At the start of each season teams are assigned to their new divisions with players ages' being incremented. Each team is allocated a number of draft points, with the lower teams generally gaining more than the higher teams. These draft points are used to design new recruits and their characteristics. Managers may also spend cash, gained from the previous season, on training points and purchasing older, higher skilled players. Teams in higher divisions generally gain more cash through the season than those in lower divisions.

If I have a criticism of UC, it is that there isn't a trading facility within the game. I'd also like to see Club Management system (e.g. Building better/higher capacity grounds, attracting sponsorship etc..) but I don't think that Tim will include these factors this century.

The Ultra Cricket email server

When submitting moves, the Ultra Cricket email server checks your moves for errors and does a quick analysis of your orders and mails them back within the hour. This makes getting the syntax right significantly easier, giving you peace of mind that the orders have got there and don't contain any silly errors.

Turn Results

As each turn is resolved, each manager receives a ball by ball (almost) commentary of each of their games, all the scores and details for the games played in their division, a summary of all games, the current standings for each division and a roster listing all their players skills, form, injuries, etc. Each turn Michael Sargeant compiles statistics about every player who has dared to tread the hallowed turf.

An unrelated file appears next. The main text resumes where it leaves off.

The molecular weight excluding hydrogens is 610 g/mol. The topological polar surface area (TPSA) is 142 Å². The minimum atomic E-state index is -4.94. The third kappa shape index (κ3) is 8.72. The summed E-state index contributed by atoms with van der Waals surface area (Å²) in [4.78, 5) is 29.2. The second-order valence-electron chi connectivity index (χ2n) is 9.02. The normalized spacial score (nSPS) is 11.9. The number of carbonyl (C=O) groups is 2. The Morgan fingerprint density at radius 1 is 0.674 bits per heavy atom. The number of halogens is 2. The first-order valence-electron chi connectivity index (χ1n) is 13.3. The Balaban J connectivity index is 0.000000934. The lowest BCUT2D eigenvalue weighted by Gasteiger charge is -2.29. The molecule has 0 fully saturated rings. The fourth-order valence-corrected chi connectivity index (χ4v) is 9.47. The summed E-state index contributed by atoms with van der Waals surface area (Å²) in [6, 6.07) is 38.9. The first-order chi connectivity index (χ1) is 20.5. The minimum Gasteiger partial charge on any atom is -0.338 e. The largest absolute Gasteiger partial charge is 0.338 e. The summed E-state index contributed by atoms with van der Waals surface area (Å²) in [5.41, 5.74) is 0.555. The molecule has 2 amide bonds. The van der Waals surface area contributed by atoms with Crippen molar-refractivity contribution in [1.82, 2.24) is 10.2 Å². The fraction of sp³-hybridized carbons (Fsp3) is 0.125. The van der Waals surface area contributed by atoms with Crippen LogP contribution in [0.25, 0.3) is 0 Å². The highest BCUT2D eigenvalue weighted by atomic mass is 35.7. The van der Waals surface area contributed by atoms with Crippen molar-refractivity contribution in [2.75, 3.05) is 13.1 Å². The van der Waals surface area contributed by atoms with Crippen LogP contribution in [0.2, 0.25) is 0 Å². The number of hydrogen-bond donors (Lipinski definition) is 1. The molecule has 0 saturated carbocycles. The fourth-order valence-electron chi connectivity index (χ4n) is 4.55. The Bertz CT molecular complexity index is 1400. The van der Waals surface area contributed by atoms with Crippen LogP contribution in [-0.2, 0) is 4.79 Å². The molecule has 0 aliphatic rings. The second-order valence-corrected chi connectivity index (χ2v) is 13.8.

I really had to think about this as sometimes I'll be walking along the beach or be in a meeting at work and a new Ultra Cricket strategy will pop into my mind. Your earlier turns will take longer than your later turns. Tim tells me that most managers spend about one hour per week on Ultra Cricket. I have friends who only spend 30 minutes per week on it. Myself, I spend about 2 hours at the start of the season, this steadily decreases to less than an hour towards the end of the season. However, occasionally I'll spend a little more time, like after a run of losses or when my captain and best player broke his leg and was out for the rest of the season (I was suicidal that day). The electronic ones and zeroes have little understanding of the sleepless nights. I'm sure an analog computer would have more compassion. Marital bliss goes something like this:

  "How far did you walk the dogs tonight?".
  "He broke his leg."
  "I told you not to take the dogs near the cliffs."
  "What am I going to do?"
  "Take him to the vet of course."
  "What does the Vet know about Ultra cricket, I think I'll have
    to recall Frank Meerbach."
  "Frank?, he's not a vet, he's one of you dickie mates"
  "He's also my former captain in the twilight of his career."

And so it goes.....

Hopefully next issue I'll put together some strategies from a variety of managers. For more information on Ultra Cricket, contact Tim Astley at <>.

Ken Sproat <>

(Edited by Greg Lindahl) (